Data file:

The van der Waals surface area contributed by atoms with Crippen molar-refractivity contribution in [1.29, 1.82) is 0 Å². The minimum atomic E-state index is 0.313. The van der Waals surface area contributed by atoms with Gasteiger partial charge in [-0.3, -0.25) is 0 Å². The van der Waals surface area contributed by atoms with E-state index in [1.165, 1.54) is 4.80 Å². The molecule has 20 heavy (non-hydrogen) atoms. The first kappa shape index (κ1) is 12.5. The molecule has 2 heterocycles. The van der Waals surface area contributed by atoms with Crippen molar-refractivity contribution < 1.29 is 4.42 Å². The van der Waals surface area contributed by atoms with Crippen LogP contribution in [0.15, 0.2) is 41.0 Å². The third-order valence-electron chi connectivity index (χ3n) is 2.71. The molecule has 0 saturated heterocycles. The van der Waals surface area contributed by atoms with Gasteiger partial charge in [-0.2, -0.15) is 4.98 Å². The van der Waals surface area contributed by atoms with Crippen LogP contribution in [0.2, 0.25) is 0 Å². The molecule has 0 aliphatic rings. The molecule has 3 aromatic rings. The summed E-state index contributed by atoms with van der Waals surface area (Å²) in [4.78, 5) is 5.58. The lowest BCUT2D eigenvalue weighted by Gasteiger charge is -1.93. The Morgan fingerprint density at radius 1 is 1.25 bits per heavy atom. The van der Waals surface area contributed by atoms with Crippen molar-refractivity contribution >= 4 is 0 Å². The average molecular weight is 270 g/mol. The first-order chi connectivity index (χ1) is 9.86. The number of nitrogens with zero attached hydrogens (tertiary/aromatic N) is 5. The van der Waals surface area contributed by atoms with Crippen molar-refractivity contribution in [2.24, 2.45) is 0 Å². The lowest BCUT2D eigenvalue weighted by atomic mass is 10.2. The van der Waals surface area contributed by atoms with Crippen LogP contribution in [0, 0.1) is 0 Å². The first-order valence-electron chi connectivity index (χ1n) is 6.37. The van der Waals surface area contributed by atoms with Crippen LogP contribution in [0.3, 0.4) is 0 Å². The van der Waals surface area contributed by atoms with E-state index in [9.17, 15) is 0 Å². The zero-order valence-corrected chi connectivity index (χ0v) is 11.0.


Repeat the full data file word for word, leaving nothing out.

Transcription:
The van der Waals surface area contributed by atoms with Crippen molar-refractivity contribution in [1.29, 1.82) is 0 Å². The minimum atomic E-state index is 0.313. The van der Waals surface area contributed by atoms with Gasteiger partial charge in [-0.3, -0.25) is 0 Å². The van der Waals surface area contributed by atoms with E-state index in [1.165, 1.54) is 4.80 Å². The molecule has 20 heavy (non-hydrogen) atoms. The first kappa shape index (κ1) is 12.5. The molecule has 2 heterocycles. The van der Waals surface area contributed by atoms with Crippen molar-refractivity contribution < 1.29 is 4.42 Å². The van der Waals surface area contributed by atoms with Crippen LogP contribution in [0.15, 0.2) is 41.0 Å². The third-order valence-electron chi connectivity index (χ3n) is 2.71. The molecule has 0 saturated heterocycles. The van der Waals surface area contributed by atoms with Gasteiger partial charge in [-0.2, -0.15) is 4.98 Å². The van der Waals surface area contributed by atoms with Crippen LogP contribution in [0.2, 0.25) is 0 Å². The molecule has 0 aliphatic rings. The molecule has 3 aromatic rings. The summed E-state index contributed by atoms with van der Waals surface area (Å²) in [4.78, 5) is 5.58. The lowest BCUT2D eigenvalue weighted by Gasteiger charge is -1.93. The Morgan fingerprint density at radius 1 is 1.25 bits per heavy atom. The van der Waals surface area contributed by atoms with Crippen molar-refractivity contribution >= 4 is 0 Å². The average molecular weight is 270 g/mol. The first-order chi connectivity index (χ1) is 9.86. The number of nitrogens with zero attached hydrogens (tertiary/aromatic N) is 5. The van der Waals surface area contributed by atoms with Crippen molar-refractivity contribution in [2.24, 2.45) is 0 Å². The lowest BCUT2D eigenvalue weighted by atomic mass is 10.2. The van der Waals surface area contributed by atoms with Crippen LogP contribution in [0, 0.1) is 0 Å². The first-order valence-electron chi connectivity index (χ1n) is 6.37. The van der Waals surface area contributed by atoms with Crippen LogP contribution in [0.3, 0.4) is 0 Å². The van der Waals surface area contributed by atoms with E-state index in [9.17, 15) is 0 Å². The zero-order valence-corrected chi connectivity index (χ0v) is 11.0.